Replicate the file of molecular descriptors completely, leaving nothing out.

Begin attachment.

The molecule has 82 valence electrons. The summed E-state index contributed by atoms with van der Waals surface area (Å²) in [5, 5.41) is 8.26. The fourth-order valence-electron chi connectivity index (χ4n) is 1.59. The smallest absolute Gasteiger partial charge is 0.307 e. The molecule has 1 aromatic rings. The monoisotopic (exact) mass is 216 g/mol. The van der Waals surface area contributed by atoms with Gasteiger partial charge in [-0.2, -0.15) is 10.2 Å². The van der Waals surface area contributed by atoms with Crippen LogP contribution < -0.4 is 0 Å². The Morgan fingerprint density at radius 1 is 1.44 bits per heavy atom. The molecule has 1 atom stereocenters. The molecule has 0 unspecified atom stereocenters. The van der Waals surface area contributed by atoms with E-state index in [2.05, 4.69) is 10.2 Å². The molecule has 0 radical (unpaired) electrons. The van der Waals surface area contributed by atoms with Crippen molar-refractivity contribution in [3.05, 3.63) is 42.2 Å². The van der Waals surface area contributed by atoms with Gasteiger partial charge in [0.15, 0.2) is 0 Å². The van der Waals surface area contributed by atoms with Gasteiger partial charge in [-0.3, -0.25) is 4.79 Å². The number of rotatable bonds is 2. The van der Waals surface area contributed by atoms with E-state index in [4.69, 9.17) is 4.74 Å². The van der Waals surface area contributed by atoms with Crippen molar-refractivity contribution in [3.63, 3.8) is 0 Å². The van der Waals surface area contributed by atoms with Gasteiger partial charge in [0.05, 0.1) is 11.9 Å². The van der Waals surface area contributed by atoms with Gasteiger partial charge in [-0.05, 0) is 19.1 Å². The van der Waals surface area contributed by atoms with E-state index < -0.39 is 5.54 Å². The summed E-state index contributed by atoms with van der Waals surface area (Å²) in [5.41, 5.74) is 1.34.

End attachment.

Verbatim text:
The molecule has 82 valence electrons. The summed E-state index contributed by atoms with van der Waals surface area (Å²) in [5, 5.41) is 8.26. The fourth-order valence-electron chi connectivity index (χ4n) is 1.59. The smallest absolute Gasteiger partial charge is 0.307 e. The molecule has 1 aromatic rings. The monoisotopic (exact) mass is 216 g/mol. The van der Waals surface area contributed by atoms with Gasteiger partial charge in [-0.2, -0.15) is 10.2 Å². The van der Waals surface area contributed by atoms with Crippen LogP contribution < -0.4 is 0 Å². The Morgan fingerprint density at radius 1 is 1.44 bits per heavy atom. The molecule has 1 atom stereocenters. The molecule has 0 unspecified atom stereocenters. The van der Waals surface area contributed by atoms with E-state index in [2.05, 4.69) is 10.2 Å². The molecule has 0 radical (unpaired) electrons. The van der Waals surface area contributed by atoms with Crippen molar-refractivity contribution in [3.05, 3.63) is 42.2 Å². The van der Waals surface area contributed by atoms with Gasteiger partial charge in [0.15, 0.2) is 0 Å². The van der Waals surface area contributed by atoms with Gasteiger partial charge in [-0.3, -0.25) is 4.79 Å². The number of rotatable bonds is 2. The van der Waals surface area contributed by atoms with E-state index in [4.69, 9.17) is 4.74 Å². The van der Waals surface area contributed by atoms with Crippen molar-refractivity contribution in [3.63, 3.8) is 0 Å². The van der Waals surface area contributed by atoms with Gasteiger partial charge in [0.05, 0.1) is 11.9 Å². The van der Waals surface area contributed by atoms with Gasteiger partial charge in [-0.05, 0) is 19.1 Å². The van der Waals surface area contributed by atoms with E-state index < -0.39 is 5.54 Å². The summed E-state index contributed by atoms with van der Waals surface area (Å²) in [5.41, 5.74) is 1.34.